That’s great. Now what we’re referring to here, for folks who didn’t listen to me she’s last year was he was predicting that we wouldn’t be able to get to be together outdoors without masks by Fourth of July, which was I thought a very bold prediction at the time because this before vaccines rolled out. It was before anything and It was very prescient, he was right. What he didn’t say, of course was like July 7, all hell would break loose.
Dr. Ashish Jha 50:06
That’s why I picked July 4, because that precise.
Turns out he wasn’t wrong. I mean, he was right. Now, next year, Fourth of July, 2022, I have a proposal for you. Every guest that appeared on IN THE BUBBLE, at your house for a barbecue.
Dr. Ashish Jha
Oh, deal. I should probably want to be by my wife. But forget that, like, let’s just do it.
Let’s do it.
Dr. Ashish Jha
Let’s do it. That would be lovely. I would love that.
Dr. Ashish Jha
Invite them all, and then maybe invite all the listeners.
Dr. Ashish Jha
You have to look at my backyard, my friend.
Well, Ashish it’s been a great, a great pleasure. As I say, with all sincerity, I do find that you bring the emphasis to confusion, confusing situation when you do comment on it or connect to it. That gives us a reasonable perspective. Sometimes it’s pessimistic, sometimes it’s optimistic. But it’s, I think you said it earlier. It’s never a managed response. And I think that’s such a tonic. I do think that’s why you get invited back on all these shows continuously. I love the fact that Newsmax invites you back. It gives me a half of a point for them, that they’re willing to have someone on to talk about things in a truthful way in they’re not to just try to embarrass you. I wouldn’t go on Tucker, if I were you. I would go on any other Fox show. My advice would be not to go on Tucker, because I don’t think he aims to give people a fair shot. I think he talks over you makes it takes advantage of the fact that you can’t see his face. And he can see yours. And so he uses that to manipulate many faces. But you know what, if anybody can do it, it probably is you.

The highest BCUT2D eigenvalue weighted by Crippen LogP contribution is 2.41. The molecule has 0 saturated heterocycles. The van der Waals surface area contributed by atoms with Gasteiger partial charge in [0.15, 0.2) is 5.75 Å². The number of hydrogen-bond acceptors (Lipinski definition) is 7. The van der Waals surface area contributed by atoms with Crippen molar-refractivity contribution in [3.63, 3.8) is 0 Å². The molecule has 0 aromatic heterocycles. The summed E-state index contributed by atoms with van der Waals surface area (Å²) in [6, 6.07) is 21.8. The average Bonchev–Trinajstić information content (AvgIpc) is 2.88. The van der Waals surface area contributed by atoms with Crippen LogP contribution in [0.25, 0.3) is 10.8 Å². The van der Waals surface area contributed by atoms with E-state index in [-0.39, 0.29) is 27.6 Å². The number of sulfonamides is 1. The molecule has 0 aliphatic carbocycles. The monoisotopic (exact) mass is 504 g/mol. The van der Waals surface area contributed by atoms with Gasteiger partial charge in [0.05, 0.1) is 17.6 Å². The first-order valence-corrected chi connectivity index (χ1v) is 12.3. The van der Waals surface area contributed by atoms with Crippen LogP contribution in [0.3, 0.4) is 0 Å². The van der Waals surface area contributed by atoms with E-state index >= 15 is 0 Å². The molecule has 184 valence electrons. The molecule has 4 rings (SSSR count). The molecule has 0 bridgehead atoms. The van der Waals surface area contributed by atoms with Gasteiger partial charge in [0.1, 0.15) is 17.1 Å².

Dr. Ashish Jha 52:01
Well, I think it’s a principle of public health. And one of the things I remind people, I was speaking to a group of deans of public health schools, that a fundamental principle of public health is no person left behind. Like we do not walk away from people because they we think they’re don’t agree or that they’re lost causes. And I look at people who have been poisoned by the toxic disinformation, and I do not see them as evil or bad people. And my thing is my job as a public health person, is to engage and do it respectfully as we’ve always done in public health, and it’s actually a really important feature of public health, that we don’t walk away and to me, at least, it includes Tucker, and it includes Tucker’s audience. And if Tucker Carlson, were willing to have me on, I would do my best to try to speak openly, kindly and truthfully.
That’s great. Well, thank you. You’re gentlemen. great service to the country you
Dr. Ashish Jha
It’s a pleasure. And it’s so fun to be back on. And next July 4th, all the guests will have to figure out what to do with my backyard. But anyway, well work on that later. We got time.
Well, maybe we’ll pick a different location.
Dr. Ashish Jha
We’ll pick a little park.
But you and I are co-hosting. And then we’ll invite we’ll invite all of the prior guests.
Dr. Ashish Jha
That’ll be awesome. That’ll be awesome. Thank you. Take good care.
Alright, so let me tell you what’s coming up on the show. Ask me anything with Lisa Fitzpatrick. That’s otherwise known as Dr. Lisa. Enjoy that show. It’ll be great. I’m gonna call in a disguise voice. Okay. So if don’t let on that. It’s nice when you listen. Also Larry Brilliant. Also, Stéphane Bancel, the CEO of Moderna, very cool. Only here, folks, only here. Do you get that? Both a combination of that quality of guests and that kind of humor? All one place. Take care.
Thanks for listening to IN THE BUBBLE. Hope you rate us highly. We’re a production of Lemonada Media. Kryssy Pease and Alex McOwen produced the show. Our mix is by Ivan Kuraev. Jessica Cordova Kramer and Stephanie Wittels Wachs still rule our lives and executive produced the show. And our theme was composed by Dan Molad and Oliver Hill, and additional music by Ivan Kuraev. You can find out more about our show on social media at @LemonadaMedia. And you can find me at @ASlavitt on Twitter or at @AndySlavitt on Instagram. If you like what you heard today, most importantly, please tell your friends to come listen and please stay safe, share some joy and we will get through this together.